Anyway, mold is now classified with the Kingdom of Fungi or Fifth Kingdom. It has several unique characteristics including very complex mastery of chemistry. It can secrete substances to kill its prey as well as to digest. Being biologically active, it also releases gases which can be noxious or almost undetectable. Now, when an effort is made to classify mold as toxic or perhaps harmless, this tends to be based on chemicals, not the fact that mold can devour its victim even if the chemicals are not lethal, just tenderizing. This is the basis of my contention that no mold is safe if it is viable. Since it is extremely difficult to destroy mold, I think we can omit the "if" part of the previous sentence. Mold survives for two main reasons. It has a protective barrier made of chitin, same material as found in oyster shells, and it can mutate.

So, we are talking about inhibition. I was very lucky to observe how this works, again while looking through the microscope. The herb I had given a patient with a 20-year history of "hypochondria" caused the hyphae to break at the junctions. The hyphae have structures that look a bit like bamboo knuckles and this is where they broke. Once they broke, the white blood cells attacked. I just cannot tell you how fascinating this was. The patient was actually a Chernobyl survivor so hypochondria was a very poor diagnosis, but she had gone from one doctor to another for twenty years. Moldies are often labeled as whiners and complainers, but it is because the doctors do not understand their symptoms and are not therefore providing the correct medical care.


Within the last year, I stumbled on a fascinating study of gymnema, an Ayurvedic herb for blood sugar management, that described its capacity to inhibit hyphal growth. This was an amazing finding and hats off to those who reported it. Just for the record, however, it was not an ingredient in the formula I had given the patient so it means there are other herbs with similar actions.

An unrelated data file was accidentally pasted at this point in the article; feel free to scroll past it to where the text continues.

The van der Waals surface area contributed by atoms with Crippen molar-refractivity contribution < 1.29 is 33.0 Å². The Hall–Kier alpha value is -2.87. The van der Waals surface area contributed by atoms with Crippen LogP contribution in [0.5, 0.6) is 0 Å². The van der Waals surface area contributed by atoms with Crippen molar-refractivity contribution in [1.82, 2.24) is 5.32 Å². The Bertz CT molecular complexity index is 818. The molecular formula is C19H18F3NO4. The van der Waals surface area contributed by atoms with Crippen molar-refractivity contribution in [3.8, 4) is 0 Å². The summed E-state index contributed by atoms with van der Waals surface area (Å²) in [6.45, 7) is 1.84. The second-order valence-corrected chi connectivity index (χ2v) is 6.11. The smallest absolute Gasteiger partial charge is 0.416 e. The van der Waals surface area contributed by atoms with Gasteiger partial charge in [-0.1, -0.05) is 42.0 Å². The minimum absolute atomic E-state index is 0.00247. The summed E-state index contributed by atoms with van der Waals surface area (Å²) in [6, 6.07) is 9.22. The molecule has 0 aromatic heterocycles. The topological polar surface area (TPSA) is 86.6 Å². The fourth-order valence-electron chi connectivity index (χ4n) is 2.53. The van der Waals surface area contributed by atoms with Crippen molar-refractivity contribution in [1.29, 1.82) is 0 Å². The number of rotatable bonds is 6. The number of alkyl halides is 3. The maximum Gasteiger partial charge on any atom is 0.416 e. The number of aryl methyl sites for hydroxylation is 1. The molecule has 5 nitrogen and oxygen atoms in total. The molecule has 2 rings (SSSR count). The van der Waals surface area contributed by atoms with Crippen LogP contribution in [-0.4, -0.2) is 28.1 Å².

The other strategy for controlling mold infections is to neutralize the mycotoxins. Again, I am sure there are many herbs with this capacity, but the one I have studied the most under the microscope is horopito from New Zealand, sold under the name Kolorex.

Now, let's look at mold from the property angle. When I was in a life-threatening condition, various experts made house calls, and I will give an example of one product so you can see how the thinking works. This was made by Dow Chemical but was supposedly absolutely safe, even for people with multiple chemical sensitivities. I seriously doubted that anything produced by Dow was that innocuous so I asked to see the studies. Anyway, it involved the complete spraying of every surface in the building from the basement and crawl spaces to the attic. It included padded furniture, antiques, walls, carpeting, you name it. What it purportedly had was microscopic barbs or lances that impaled the mold so the mold could not grow. I like clever ideas. My mind likes the challenge of determining what to trust and why. There was a very long warranty with this product, but, of course, if someone were to go that route, it would be appropriate to ask what happens to your Rembrandt or Degas painting after a century has elapsed. I do not own any such paintings but I am sure some shareholders of Dow stock do have such. Would they spray the paintings?